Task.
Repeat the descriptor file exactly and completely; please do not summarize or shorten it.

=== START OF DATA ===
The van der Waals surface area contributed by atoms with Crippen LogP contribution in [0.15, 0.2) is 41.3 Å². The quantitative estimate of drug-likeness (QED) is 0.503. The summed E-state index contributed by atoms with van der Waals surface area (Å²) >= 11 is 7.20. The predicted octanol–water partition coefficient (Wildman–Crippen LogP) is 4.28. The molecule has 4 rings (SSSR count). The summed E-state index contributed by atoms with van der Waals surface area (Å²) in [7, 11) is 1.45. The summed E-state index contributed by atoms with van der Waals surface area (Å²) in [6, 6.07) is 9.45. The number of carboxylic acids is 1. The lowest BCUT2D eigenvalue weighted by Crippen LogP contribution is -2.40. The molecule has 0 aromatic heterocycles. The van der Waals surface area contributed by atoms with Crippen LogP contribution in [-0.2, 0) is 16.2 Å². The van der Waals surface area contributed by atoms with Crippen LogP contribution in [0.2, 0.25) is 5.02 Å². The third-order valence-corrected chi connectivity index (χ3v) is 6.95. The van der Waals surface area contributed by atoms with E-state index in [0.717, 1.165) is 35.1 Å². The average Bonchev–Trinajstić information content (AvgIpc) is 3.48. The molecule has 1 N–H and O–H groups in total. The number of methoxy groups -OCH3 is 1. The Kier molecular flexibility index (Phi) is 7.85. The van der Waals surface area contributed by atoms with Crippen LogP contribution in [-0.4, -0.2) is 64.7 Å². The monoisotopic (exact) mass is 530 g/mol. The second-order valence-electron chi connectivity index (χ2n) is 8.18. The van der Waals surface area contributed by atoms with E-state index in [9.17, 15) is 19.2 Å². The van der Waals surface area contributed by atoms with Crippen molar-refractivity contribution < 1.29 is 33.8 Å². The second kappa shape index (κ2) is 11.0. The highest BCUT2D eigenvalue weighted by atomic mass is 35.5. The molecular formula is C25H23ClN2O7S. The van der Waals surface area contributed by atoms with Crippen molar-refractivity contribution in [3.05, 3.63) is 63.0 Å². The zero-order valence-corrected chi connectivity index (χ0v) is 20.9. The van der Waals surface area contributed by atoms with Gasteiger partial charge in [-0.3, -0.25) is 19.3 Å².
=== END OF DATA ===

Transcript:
The van der Waals surface area contributed by atoms with Crippen LogP contribution in [0.15, 0.2) is 41.3 Å². The quantitative estimate of drug-likeness (QED) is 0.503. The summed E-state index contributed by atoms with van der Waals surface area (Å²) >= 11 is 7.20. The predicted octanol–water partition coefficient (Wildman–Crippen LogP) is 4.28. The molecule has 4 rings (SSSR count). The summed E-state index contributed by atoms with van der Waals surface area (Å²) in [7, 11) is 1.45. The summed E-state index contributed by atoms with van der Waals surface area (Å²) in [6, 6.07) is 9.45. The number of carboxylic acids is 1. The lowest BCUT2D eigenvalue weighted by Crippen LogP contribution is -2.40. The molecule has 0 aromatic heterocycles. The van der Waals surface area contributed by atoms with Crippen LogP contribution in [-0.2, 0) is 16.2 Å². The van der Waals surface area contributed by atoms with Crippen LogP contribution in [0.2, 0.25) is 5.02 Å². The third-order valence-corrected chi connectivity index (χ3v) is 6.95. The van der Waals surface area contributed by atoms with E-state index in [0.717, 1.165) is 35.1 Å². The average Bonchev–Trinajstić information content (AvgIpc) is 3.48. The molecule has 1 N–H and O–H groups in total. The number of methoxy groups -OCH3 is 1. The Kier molecular flexibility index (Phi) is 7.85. The van der Waals surface area contributed by atoms with Crippen LogP contribution in [-0.4, -0.2) is 64.7 Å². The monoisotopic (exact) mass is 530 g/mol. The second-order valence-electron chi connectivity index (χ2n) is 8.18. The van der Waals surface area contributed by atoms with E-state index in [9.17, 15) is 19.2 Å². The van der Waals surface area contributed by atoms with Crippen molar-refractivity contribution < 1.29 is 33.8 Å². The second kappa shape index (κ2) is 11.0. The highest BCUT2D eigenvalue weighted by atomic mass is 35.5. The molecular formula is C25H23ClN2O7S. The van der Waals surface area contributed by atoms with Crippen molar-refractivity contribution in [3.05, 3.63) is 63.0 Å². The zero-order valence-corrected chi connectivity index (χ0v) is 20.9. The van der Waals surface area contributed by atoms with Gasteiger partial charge in [-0.3, -0.25) is 19.3 Å².